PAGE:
- 210 450-8657
DepartmentPharmacology - Biggs Institute for Alzheimer’s and Neurodegenerative Disease
Sarah C. Hopp, Ph.D.
My research focuses on microglia, the immune cells of the central nervous system, and how these cells are involved in Alzheimer’s disease and other age-associated neurodegenerative diseases. Microglia changes during aging, in Alzheimer’s disease and chronic neuroinflammation. A main research objective is to understand how these changes contribute to the initiation and progression of neurodegeneration and cognitive deficits. One line of my research focuses on microglia interaction with tau pathology. Misfolded tau accumulates and spreads during Alzheimer’s disease and other tauopathies, and recent evidence from my laboratory suggests that microglia contribute to the spread of tau pathology via dysfunctional degradation of tau. Microglia are found near tau tangle-bearing neurons in Alzheimer’s disease brains. It has long been assumed that microglia associate with these pathological aggregates to facilitate clearance of these deposits, although since the lesions persist there is clearly a failure in this process. I have found that microglia from tangle-bearing mouse and human brains contain tau aggregates and these aggregates are capable of inducing tau misfolding in recipient cells. Furthermore, microglia can engulf tau but only partially reduce its ability to transmit aggregates. Overall my work demonstrates a dual role for microglia in tau pathology: one of beneficial clearance and another of contribution to pathology. A second line of my research focuses on how microglia intracellular calcium dysregulation in the context of Alzheimer’s pathology alters normal microglia processes and contributes to their dysfunction in Alzheimer’s disease. My previous work demonstrated that calcium channel blocking drugs not only reverse memory deficits during chronic neuroinflammation, an early event in Alzheimer’s disease, but that calcium channel blocking drugs are also anti-inflammatory in vivo. A particular interest of my lab is differentiating cell autonomous and non-cell autonomous effects of manipulating calcium channels and microglia in animal models of Alzheimer’s disease and aging. A variety of methods are utilized to address these research goals including transgenic animal models, behavior analyses, cell culture, imaging, protein biochemistry, flow cytometry, immunohistochemistry and pharmacological and genetic manipulation of microglia-specific pathways.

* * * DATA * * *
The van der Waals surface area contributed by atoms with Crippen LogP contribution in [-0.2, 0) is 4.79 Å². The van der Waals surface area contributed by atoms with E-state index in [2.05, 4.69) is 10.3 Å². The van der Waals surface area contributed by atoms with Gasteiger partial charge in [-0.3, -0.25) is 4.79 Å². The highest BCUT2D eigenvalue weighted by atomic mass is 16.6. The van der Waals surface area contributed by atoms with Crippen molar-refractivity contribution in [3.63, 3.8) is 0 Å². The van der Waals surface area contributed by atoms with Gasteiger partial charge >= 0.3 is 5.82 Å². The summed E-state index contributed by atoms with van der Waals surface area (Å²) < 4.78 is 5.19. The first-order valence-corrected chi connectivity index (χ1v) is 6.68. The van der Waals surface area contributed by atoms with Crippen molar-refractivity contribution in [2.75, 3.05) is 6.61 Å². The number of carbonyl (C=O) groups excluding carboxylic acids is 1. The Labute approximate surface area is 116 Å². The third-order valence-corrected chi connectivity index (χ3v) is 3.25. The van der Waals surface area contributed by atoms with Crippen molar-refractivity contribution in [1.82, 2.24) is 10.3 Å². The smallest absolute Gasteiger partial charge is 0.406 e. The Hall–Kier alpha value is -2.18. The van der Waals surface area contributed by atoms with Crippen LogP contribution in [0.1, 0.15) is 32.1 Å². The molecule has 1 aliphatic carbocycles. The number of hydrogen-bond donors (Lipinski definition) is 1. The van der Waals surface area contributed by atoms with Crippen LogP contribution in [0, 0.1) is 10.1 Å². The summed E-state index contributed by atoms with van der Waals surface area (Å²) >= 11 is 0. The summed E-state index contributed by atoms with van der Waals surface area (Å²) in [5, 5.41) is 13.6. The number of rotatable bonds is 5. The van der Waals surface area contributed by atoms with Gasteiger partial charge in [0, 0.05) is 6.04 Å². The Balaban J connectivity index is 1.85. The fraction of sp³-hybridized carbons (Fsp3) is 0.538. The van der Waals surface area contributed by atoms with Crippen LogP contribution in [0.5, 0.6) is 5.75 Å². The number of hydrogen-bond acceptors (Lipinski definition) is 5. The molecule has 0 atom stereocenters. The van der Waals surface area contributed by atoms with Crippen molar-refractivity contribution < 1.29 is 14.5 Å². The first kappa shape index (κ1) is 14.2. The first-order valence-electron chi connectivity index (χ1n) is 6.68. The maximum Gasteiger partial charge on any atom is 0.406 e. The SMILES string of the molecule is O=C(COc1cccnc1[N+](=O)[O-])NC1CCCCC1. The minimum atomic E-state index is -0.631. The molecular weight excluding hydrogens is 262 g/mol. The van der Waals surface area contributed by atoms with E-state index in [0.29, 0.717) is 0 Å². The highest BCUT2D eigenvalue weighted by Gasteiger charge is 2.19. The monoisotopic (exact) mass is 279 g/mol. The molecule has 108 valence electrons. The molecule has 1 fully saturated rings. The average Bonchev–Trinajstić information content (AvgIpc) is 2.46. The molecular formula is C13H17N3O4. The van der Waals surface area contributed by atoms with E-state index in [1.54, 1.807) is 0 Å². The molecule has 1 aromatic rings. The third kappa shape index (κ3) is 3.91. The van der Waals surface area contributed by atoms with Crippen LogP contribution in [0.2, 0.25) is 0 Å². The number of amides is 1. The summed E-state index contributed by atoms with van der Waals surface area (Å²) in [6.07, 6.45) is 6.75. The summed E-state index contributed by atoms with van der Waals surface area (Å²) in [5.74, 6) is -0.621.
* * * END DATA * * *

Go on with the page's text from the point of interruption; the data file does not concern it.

SB: Brain and Cognitive Sciences; Massachusetts Institute of Technology
PhD: Neuroscience; Ohio State University
Postdoctoral Research: Neurology; Massachusetts General Hospital, Harvard Medical School
|• Microglia||• Alzheimer’s disease|
|• Pharmacology||• Behavioral neuroscience|
|• Aging||• Neuroinflammation|
Sabrina Smith, Lab Manager
Microglia: Friend and foe in tauopathy.
An integrated genomic approach to dissect the genetic landscape regulating the cell-to-cell transfer of α-synuclein.
Targeting microglia L-type voltage-dependent calcium channels for the treatment of central nervous system disorders.
Partial reduction of microglia does not affect tau pathology in aged mice.
Bennett RE, Bryant A, Hu M, Robbins AB, Hopp SC, Hyman BT.
Journal of neuroinflammation. 2018; 15(1):311.
The role of microglia in processing and spreading of bioactive tau seeds in Alzheimer’s disease.
Hopp SC, Lin Y, Oakley D, Roe AD, DeVos SL, Hanlon D, Hyman BT.
Journal of Neuroinflammation. 2018; 15(1):269.
Neuronal calcineurin transcriptional targets parallel changes observed in Alzheimer disease brain.
Hopp SC, Bihlmeyer NA, Corradi JP, Vanderburg C, Cacace AM, Das S, Clark TW, Betensky RA, Hyman BT, Hudry E.
Journal of Neurochemistry. 2018; 147(1):24-39.